0

Let’s Practice a Grand Jeté

Hi!  Welcome back to my blog.

 

Today we’re going to learn about the ballet jump called a “grand  jeté. 

 Grand  jeté means big jump.  When you do the jump correctly, you will look  like you’re doing the splits in the air! 

Below is a picture of two ballet dancers performing a grand  jeté:

 

Here is a video of a dancer doing this step:

 

 

 I found another picture for you to color.  Click on the link below and then ask

 your mom or dad to print it out for you. 

 

 Don’t forget to say “please” and “thank you”.

 

romeoAndJulietColouringSheet

 

Thanks for stopping by.  Please come back next week.

 

 

xoxoxo,

MilliMouse

0

A Little Centerwork to Practice

Hi!  Welcome back to my blog.

 

Today we’re going to learn about some simple movements that you can practice.  These movements are meant to be performed “au milieu” or in the center of the room (not at the barre).

Please click on the video and try at least some of the movements in the video.  You may need to watch it several times in order to understand what to do.

  Pay special attention to the teacher’s instructions about how the arms should be held.

 

 

I found another picture for you to color:

 

Ask your mom or dad to print it out for you.  Don’t forget to say “please” and

 “thank you”.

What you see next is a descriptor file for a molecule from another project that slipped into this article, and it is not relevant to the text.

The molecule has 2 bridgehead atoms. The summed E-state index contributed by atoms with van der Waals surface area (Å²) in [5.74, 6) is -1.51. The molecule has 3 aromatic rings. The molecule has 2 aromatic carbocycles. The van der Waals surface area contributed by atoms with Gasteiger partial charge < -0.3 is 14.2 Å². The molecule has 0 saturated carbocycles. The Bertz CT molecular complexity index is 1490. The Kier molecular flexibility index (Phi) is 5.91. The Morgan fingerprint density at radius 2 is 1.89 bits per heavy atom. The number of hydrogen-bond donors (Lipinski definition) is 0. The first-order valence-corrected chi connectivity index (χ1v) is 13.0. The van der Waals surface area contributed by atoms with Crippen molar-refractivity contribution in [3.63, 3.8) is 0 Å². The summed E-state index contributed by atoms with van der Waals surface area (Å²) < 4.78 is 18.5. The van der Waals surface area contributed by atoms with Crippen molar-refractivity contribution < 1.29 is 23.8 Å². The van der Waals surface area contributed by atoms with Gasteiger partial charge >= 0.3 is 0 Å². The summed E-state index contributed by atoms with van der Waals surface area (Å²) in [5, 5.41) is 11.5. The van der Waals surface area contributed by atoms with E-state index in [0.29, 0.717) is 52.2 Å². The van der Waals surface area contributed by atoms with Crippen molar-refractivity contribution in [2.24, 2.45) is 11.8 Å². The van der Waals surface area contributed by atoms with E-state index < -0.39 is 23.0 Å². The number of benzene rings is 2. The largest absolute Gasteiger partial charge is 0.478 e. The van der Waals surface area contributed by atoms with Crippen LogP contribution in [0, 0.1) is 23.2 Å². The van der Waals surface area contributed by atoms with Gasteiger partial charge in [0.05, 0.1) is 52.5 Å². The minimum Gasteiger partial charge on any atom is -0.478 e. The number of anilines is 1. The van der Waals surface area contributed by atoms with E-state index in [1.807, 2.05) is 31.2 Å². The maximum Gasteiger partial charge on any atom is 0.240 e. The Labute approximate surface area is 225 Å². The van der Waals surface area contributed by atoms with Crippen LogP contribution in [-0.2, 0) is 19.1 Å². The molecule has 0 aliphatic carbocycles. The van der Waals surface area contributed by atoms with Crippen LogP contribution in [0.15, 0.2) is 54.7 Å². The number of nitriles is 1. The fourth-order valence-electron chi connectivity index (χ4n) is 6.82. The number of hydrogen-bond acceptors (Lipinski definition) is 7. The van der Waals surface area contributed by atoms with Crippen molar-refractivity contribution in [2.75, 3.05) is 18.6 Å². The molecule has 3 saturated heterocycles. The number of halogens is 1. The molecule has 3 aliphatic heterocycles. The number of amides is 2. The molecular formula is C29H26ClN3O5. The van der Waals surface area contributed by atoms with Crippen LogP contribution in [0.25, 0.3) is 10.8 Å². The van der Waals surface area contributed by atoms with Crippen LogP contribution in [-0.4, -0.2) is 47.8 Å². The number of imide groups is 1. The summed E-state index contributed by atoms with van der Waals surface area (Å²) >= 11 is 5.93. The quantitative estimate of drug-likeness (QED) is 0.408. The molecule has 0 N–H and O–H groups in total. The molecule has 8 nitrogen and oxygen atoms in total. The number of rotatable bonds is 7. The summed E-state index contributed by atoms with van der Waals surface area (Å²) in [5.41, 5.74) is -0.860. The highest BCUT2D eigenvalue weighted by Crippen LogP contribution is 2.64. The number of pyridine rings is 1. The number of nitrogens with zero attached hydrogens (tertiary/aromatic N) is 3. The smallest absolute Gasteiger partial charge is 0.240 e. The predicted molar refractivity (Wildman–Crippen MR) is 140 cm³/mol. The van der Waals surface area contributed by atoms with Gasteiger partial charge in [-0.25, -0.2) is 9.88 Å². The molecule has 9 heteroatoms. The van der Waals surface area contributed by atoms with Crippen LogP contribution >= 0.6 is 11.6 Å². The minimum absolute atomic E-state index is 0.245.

I’m going to practice the centerwork now.  See you next week. 

 Practice hard and have fun!

 

xoxoxo,

MilliMouse

0

En Avant and En Arriere

Hi!  Welcome back to my blog.

 

Today we’re going to learn two terms that are often used in ballet.  They are “en avant” (ahn ah-vahn’) and “en arriere” (ahn ah-rehy’-her).

En avant means “to the front” and en arriere means “to the back”.  Lots of

ballet steps include the direction in which the foot moves and so these two

 terms are added on to the names of the ballet steps.

Now, when you see a ballet step with the words, “en avant” added to it, you will

 know you are to move forward or “to the front”.  When you see a ballet step

 with the words, “en arriere”, you know you are expected to move backwards or

 move your foot to the back.

There are other terms that are used to show how to perform the step.  We will

 talk about them later on.

Here is a video of a class showing a little bit of barre work and some of the steps

 in the center of the room.  These girls are really good ballet dancers!

 

Here is a picture for  you to color.  Ask your mom or dad to print it out for  you

 and don’t forget to say “please” and “thank you”.

 

 

I’m going to go practice my ballet steps now.  See you next week.

 

xoxoxo,

MilliMouse

0

Let’s Practice a sur le Cou de Pieds

 

Hi! Welcome back to my blog.

 

Today we’re going to learn how to do a sur le cou de pieds (suhr-leh-koo-deh-pehay).   That’s quite a mouthful, isn’t it?

 

You start with one foot on the “neck” of the other so that your foot is wrapped around the ankle.  Then you push your working foot out to the front, side or back with your toes pointed.   Put your heel down on the floor and then slide your working foot back into position.

 

This is a bit complicated to explain with words.  Check out the video below.  I’m sure you’ll understand this ballet step better when you watch the kids in the video demonstrate the sur le cou de pieds.

 

 

Now, you try it.  

 

I found another picture for you to color.  Ask your mom or dad to print it out for you.  Don’t forget to say “please” and “thank you”.

 

Oops, it’s time to go to ballet class.

  Please come back next week.   In the meantime, don’t forget to practice your sur le cou de pieds.

 

xoxoxo,

MilliMouse